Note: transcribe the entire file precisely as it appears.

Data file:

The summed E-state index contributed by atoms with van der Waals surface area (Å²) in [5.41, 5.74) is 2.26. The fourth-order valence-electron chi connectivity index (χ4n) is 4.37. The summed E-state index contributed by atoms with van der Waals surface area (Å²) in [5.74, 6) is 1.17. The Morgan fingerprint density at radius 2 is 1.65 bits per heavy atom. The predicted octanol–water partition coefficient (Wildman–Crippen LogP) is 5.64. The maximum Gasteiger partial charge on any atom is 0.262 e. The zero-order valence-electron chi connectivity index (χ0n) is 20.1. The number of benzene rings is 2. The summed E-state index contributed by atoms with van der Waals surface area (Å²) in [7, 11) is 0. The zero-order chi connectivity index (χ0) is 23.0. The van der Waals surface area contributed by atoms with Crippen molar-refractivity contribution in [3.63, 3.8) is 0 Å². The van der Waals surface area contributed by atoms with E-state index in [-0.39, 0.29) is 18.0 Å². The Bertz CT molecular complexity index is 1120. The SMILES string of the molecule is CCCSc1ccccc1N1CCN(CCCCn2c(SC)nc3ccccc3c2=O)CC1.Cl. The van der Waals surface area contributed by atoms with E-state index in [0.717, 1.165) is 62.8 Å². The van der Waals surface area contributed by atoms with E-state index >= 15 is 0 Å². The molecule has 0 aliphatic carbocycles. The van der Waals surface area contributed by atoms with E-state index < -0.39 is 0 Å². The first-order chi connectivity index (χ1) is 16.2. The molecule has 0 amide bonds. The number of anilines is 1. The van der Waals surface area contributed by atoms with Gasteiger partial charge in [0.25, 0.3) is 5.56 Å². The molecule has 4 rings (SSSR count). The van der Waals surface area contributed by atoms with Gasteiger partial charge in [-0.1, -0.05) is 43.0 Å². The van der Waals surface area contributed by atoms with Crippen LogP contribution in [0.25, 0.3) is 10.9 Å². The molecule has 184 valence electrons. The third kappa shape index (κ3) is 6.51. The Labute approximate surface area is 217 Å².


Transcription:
The summed E-state index contributed by atoms with van der Waals surface area (Å²) in [5.41, 5.74) is 2.26. The fourth-order valence-electron chi connectivity index (χ4n) is 4.37. The summed E-state index contributed by atoms with van der Waals surface area (Å²) in [5.74, 6) is 1.17. The Morgan fingerprint density at radius 2 is 1.65 bits per heavy atom. The predicted octanol–water partition coefficient (Wildman–Crippen LogP) is 5.64. The maximum Gasteiger partial charge on any atom is 0.262 e. The zero-order valence-electron chi connectivity index (χ0n) is 20.1. The number of benzene rings is 2. The summed E-state index contributed by atoms with van der Waals surface area (Å²) in [7, 11) is 0. The zero-order chi connectivity index (χ0) is 23.0. The van der Waals surface area contributed by atoms with Crippen molar-refractivity contribution in [3.63, 3.8) is 0 Å². The van der Waals surface area contributed by atoms with E-state index in [-0.39, 0.29) is 18.0 Å². The Bertz CT molecular complexity index is 1120. The SMILES string of the molecule is CCCSc1ccccc1N1CCN(CCCCn2c(SC)nc3ccccc3c2=O)CC1.Cl. The van der Waals surface area contributed by atoms with E-state index in [0.717, 1.165) is 62.8 Å². The van der Waals surface area contributed by atoms with E-state index >= 15 is 0 Å². The molecule has 0 aliphatic carbocycles. The van der Waals surface area contributed by atoms with E-state index < -0.39 is 0 Å². The first-order chi connectivity index (χ1) is 16.2. The molecule has 0 amide bonds. The number of anilines is 1. The van der Waals surface area contributed by atoms with Gasteiger partial charge in [0.25, 0.3) is 5.56 Å². The molecule has 4 rings (SSSR count). The van der Waals surface area contributed by atoms with Gasteiger partial charge in [-0.1, -0.05) is 43.0 Å². The van der Waals surface area contributed by atoms with Crippen LogP contribution in [0.25, 0.3) is 10.9 Å². The molecule has 184 valence electrons. The third kappa shape index (κ3) is 6.51. The Labute approximate surface area is 217 Å².